Baby narrowly avoids electrocution

Wednesday, 15 September, 2021

Baby narrowly avoids electrocution

A 10-month-old baby has narrowly escaped serious injury, after making contact with live parts of a damaged power supply.

WA’s Director of Energy Safety is reminding parents to check the condition and location of electrical equipment at their homes, after the baby was lucky to escape with only finger burns when he touched live components.

Building and Energy electrical inspectors attended a house in Hocking in August after the 10-month-old boy managed to reach a power board where fish tank lights were plugged in.

The plastic casing around the lighting’s power supply had become loose and separated, exposing the electrical parts inside. The baby made contact with live conductors carrying up to 240 volts of electricity, causing burns to his finger before his mother rushed over and kicked the power board away from his touch.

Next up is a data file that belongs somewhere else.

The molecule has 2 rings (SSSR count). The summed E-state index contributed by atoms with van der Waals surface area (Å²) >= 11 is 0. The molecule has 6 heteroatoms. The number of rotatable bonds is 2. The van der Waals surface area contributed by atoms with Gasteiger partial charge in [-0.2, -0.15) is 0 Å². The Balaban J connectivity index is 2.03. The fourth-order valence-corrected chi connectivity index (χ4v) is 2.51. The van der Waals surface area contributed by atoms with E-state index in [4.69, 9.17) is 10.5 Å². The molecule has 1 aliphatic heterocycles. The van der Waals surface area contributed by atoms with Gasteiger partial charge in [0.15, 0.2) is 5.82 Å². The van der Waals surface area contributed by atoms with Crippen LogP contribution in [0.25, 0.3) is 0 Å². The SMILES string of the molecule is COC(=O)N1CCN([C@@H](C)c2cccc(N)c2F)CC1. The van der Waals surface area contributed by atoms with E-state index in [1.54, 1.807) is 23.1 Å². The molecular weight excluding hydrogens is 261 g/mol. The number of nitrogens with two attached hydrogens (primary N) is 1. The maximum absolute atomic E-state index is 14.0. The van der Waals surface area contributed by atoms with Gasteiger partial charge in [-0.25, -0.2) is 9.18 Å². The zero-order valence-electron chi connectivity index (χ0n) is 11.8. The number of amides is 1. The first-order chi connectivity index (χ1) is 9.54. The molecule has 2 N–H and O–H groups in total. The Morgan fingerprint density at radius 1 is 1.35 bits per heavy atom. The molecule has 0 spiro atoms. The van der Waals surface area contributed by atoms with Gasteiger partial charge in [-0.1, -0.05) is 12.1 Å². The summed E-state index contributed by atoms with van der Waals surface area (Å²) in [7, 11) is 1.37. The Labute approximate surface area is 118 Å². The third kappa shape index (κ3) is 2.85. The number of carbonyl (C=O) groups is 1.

Burns to the baby's finger.

WA’s Director of Energy Safety, Saj Abdoolakhan, said the baby was taken to Perth Children’s Hospital as a precaution but luckily no further issues arose.

“The little boy was very lucky that his injuries were not more serious, which is obviously an incredible relief to his family,” Abdoolakhan said.

“It’s a timely reminder to check your electrical equipment regularly. If any electrical installations, appliances or power points are damaged or faulty, stop using them immediately. Don’t tape up or try to repair damaged electrical items yourself — replace them or contact a licensed electrician. It’s not worth the risk.

“Also remember that residual current devices, or RCDs, do not provide protection against all electrical hazards. In this case, we believe the baby made contact simultaneously with the active and neutral components inside the power supply. This is different to someone touching only the active component, causing the current to flow through their body to earth, which an RCD is designed to detect.”

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